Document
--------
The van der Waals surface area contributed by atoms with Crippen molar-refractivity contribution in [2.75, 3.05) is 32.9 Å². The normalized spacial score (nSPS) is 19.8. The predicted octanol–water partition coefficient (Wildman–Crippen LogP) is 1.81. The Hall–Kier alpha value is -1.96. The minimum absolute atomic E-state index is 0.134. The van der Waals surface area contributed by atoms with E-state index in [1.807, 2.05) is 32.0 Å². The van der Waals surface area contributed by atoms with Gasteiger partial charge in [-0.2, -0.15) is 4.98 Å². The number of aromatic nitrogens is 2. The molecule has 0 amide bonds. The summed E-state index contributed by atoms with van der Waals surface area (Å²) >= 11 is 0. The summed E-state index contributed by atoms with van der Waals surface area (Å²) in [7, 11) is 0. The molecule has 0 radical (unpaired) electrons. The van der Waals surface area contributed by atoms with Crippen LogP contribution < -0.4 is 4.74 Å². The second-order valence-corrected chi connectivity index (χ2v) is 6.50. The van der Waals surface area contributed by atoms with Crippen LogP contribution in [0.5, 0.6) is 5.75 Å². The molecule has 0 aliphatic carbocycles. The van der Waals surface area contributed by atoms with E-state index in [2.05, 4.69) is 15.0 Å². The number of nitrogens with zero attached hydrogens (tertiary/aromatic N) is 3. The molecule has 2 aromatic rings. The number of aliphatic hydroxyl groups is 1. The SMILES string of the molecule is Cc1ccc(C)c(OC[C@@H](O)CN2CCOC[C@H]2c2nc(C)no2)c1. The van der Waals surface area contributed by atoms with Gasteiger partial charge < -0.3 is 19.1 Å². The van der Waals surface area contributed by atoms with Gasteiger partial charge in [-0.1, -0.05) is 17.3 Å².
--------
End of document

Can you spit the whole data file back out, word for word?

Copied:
The van der Waals surface area contributed by atoms with Crippen molar-refractivity contribution in [2.75, 3.05) is 32.9 Å². The normalized spacial score (nSPS) is 19.8. The predicted octanol–water partition coefficient (Wildman–Crippen LogP) is 1.81. The Hall–Kier alpha value is -1.96. The minimum absolute atomic E-state index is 0.134. The van der Waals surface area contributed by atoms with E-state index in [1.807, 2.05) is 32.0 Å². The van der Waals surface area contributed by atoms with Gasteiger partial charge in [-0.2, -0.15) is 4.98 Å². The number of aromatic nitrogens is 2. The molecule has 0 amide bonds. The summed E-state index contributed by atoms with van der Waals surface area (Å²) >= 11 is 0. The summed E-state index contributed by atoms with van der Waals surface area (Å²) in [7, 11) is 0. The molecule has 0 radical (unpaired) electrons. The van der Waals surface area contributed by atoms with Crippen LogP contribution < -0.4 is 4.74 Å². The second-order valence-corrected chi connectivity index (χ2v) is 6.50. The van der Waals surface area contributed by atoms with Crippen LogP contribution in [0.5, 0.6) is 5.75 Å². The molecule has 0 aliphatic carbocycles. The van der Waals surface area contributed by atoms with E-state index in [2.05, 4.69) is 15.0 Å². The number of nitrogens with zero attached hydrogens (tertiary/aromatic N) is 3. The molecule has 2 aromatic rings. The number of aliphatic hydroxyl groups is 1. The SMILES string of the molecule is Cc1ccc(C)c(OC[C@@H](O)CN2CCOC[C@H]2c2nc(C)no2)c1. The van der Waals surface area contributed by atoms with Gasteiger partial charge < -0.3 is 19.1 Å². The van der Waals surface area contributed by atoms with Gasteiger partial charge in [-0.1, -0.05) is 17.3 Å².